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World Data Centers

The World Data Center (WDC) system was created to archive and distribute data collected from the observational programs of the 1957–1958 International Geophysical Year. Originally established in the United States, Europe, Russia, and Japan, the WDC system has since expanded to other countries and to new scientific disciplines. Its holdings include a wide variety of environmental data that cover timescales ranging from seconds to millennia. These data provide baseline information for research in many disciplines, especially for monitoring changes in the geosphere and biosphere.

At the end of 2008, following the International Council for Science (ICSU) General Assembly in Maputo, Mozambique, the WDCs were reformed. A new ICSU World Data System was established in 2009, building on the 50-year legacy of the WDCs and the ICSU Federation of Astronomical and Geophysical Data Analysis Services. The ICSU World Data System concept aims at a transition from existing stand-alone services to a common globally interoperable distributed data system that incorporates emerging technologies and new scientific data activities. The World Data Center for Meteorology, Asheville; the World Data Service for Paleoclimatology, Boulder; and the World Data Center for Oceanography, Silver Spring, are all full members of the ICSU World Data System.

The World Data Center for Meteorology

The World Data Center (WDC) for Meteorology, Asheville is hosted by and operated in conjunction with NCEI, in accordance with the principles set forth by the ICSU World Data System (WDS).  The WDC for Meteorology, Asheville acquires, catalogs, and archives data and makes them available to users in the international scientific community as well as to the general public. Data are exchanged with counterparts, including the WDC for Meteorology, Obninsk and WDC for Meteorology, Beijing as necessary to improve access to climate and weather data.  The WDC for Meteorology, Asheville, was a founding member of the WDS in 2011 and was a member of the predecessor to the WDS dating back to the 1960s.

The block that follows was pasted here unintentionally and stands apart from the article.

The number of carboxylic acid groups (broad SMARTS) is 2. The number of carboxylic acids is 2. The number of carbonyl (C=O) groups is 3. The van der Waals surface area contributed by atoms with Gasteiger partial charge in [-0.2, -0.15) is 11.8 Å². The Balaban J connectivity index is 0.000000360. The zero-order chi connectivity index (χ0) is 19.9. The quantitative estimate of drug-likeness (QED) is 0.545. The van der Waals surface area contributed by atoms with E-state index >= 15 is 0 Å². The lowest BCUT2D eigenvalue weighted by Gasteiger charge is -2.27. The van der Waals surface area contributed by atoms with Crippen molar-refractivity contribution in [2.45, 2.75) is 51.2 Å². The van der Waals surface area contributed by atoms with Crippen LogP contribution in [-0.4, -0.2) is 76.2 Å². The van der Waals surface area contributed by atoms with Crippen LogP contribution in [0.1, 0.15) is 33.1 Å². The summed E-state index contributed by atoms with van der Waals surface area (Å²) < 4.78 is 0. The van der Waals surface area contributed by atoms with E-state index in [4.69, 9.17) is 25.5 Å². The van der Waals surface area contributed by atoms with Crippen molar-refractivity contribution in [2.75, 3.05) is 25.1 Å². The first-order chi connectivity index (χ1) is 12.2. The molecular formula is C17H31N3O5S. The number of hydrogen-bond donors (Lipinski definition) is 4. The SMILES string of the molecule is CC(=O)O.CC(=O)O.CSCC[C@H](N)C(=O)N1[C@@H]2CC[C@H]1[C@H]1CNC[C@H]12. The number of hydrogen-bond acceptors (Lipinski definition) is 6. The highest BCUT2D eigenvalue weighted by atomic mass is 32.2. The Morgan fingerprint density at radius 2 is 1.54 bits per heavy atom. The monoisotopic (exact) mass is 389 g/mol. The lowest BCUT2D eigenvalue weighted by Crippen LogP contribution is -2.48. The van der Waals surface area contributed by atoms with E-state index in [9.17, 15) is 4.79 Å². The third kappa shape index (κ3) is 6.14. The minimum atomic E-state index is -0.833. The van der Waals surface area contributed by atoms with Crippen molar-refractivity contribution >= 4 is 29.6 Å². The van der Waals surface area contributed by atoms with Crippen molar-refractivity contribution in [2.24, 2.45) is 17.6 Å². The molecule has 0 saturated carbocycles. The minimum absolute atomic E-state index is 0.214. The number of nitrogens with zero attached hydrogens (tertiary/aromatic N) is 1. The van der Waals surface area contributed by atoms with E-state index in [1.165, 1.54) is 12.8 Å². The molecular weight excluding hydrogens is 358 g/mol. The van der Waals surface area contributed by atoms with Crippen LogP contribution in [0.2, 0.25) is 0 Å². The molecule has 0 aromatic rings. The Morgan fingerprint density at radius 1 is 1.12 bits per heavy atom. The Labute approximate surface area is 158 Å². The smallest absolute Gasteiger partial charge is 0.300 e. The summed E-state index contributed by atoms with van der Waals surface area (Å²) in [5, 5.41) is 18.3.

The World Data Service for Paleoclimatology

The World Data Service for Paleoclimatology (formerly the WDC for Paleoclimatology) archives a broad variety of paleoclimatic proxy data and climate reconstructions, including data for thousands of locations worldwide. These data enable understanding of climate change over decades, centuries, and millennia, and they are freely available without restriction, strengthening international science for the benefit of society. The World Data Service for Paleoclimatology is collocated with NCEI’s paleoclimatology group in Boulder, Colorado.

The World Data Service for Oceanography

The World Data Service for Oceanography (formerly the WDC for Oceanography, Silver Spring) is one component of a global network of centers that help facilitate international exchange of scientific data. NCEI hosts the WDS for Oceanography in Silver Spring, Maryland. In accordance with principles set forth by ICSU, the WDS for Oceanography acquires, catalogues, and archives data, publications, and data inventory forms and makes them available to requesters in the international scientific community. Oceanographic data contributed to the WDS for Oceanography become automatically available to scientific investigators in any country. Thus, there can be no restrictions or limitations placed on data exchanged through the ICSU World Data System.